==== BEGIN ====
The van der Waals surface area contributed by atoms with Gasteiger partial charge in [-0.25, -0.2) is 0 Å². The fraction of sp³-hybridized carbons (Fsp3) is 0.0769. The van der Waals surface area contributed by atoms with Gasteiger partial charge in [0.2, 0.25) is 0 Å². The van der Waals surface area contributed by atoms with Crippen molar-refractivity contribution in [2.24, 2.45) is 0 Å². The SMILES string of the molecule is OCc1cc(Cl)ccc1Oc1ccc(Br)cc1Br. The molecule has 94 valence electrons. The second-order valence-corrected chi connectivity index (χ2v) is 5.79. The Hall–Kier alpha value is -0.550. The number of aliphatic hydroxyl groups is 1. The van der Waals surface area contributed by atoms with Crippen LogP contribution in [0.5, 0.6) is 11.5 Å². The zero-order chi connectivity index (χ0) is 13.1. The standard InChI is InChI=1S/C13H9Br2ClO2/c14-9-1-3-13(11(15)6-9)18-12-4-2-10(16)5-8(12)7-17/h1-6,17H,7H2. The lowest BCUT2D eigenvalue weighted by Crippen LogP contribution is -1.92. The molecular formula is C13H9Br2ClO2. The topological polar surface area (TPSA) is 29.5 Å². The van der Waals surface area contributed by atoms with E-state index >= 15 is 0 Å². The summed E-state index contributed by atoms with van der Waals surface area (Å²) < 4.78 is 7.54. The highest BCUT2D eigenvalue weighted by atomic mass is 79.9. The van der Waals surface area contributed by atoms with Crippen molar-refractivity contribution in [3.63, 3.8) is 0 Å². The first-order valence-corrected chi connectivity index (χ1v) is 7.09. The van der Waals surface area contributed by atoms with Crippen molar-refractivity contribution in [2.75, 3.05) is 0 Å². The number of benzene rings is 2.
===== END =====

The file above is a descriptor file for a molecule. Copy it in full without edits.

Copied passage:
The van der Waals surface area contributed by atoms with Gasteiger partial charge in [-0.25, -0.2) is 0 Å². The fraction of sp³-hybridized carbons (Fsp3) is 0.0769. The van der Waals surface area contributed by atoms with Gasteiger partial charge in [0.2, 0.25) is 0 Å². The van der Waals surface area contributed by atoms with Crippen molar-refractivity contribution in [2.24, 2.45) is 0 Å². The SMILES string of the molecule is OCc1cc(Cl)ccc1Oc1ccc(Br)cc1Br. The molecule has 94 valence electrons. The second-order valence-corrected chi connectivity index (χ2v) is 5.79. The Hall–Kier alpha value is -0.550. The number of aliphatic hydroxyl groups is 1. The van der Waals surface area contributed by atoms with Crippen LogP contribution in [0.5, 0.6) is 11.5 Å². The zero-order chi connectivity index (χ0) is 13.1. The standard InChI is InChI=1S/C13H9Br2ClO2/c14-9-1-3-13(11(15)6-9)18-12-4-2-10(16)5-8(12)7-17/h1-6,17H,7H2. The lowest BCUT2D eigenvalue weighted by Crippen LogP contribution is -1.92. The molecular formula is C13H9Br2ClO2. The topological polar surface area (TPSA) is 29.5 Å². The van der Waals surface area contributed by atoms with E-state index >= 15 is 0 Å². The summed E-state index contributed by atoms with van der Waals surface area (Å²) < 4.78 is 7.54. The highest BCUT2D eigenvalue weighted by atomic mass is 79.9. The van der Waals surface area contributed by atoms with Crippen molar-refractivity contribution in [3.63, 3.8) is 0 Å². The first-order valence-corrected chi connectivity index (χ1v) is 7.09. The van der Waals surface area contributed by atoms with Crippen molar-refractivity contribution in [2.75, 3.05) is 0 Å². The number of benzene rings is 2.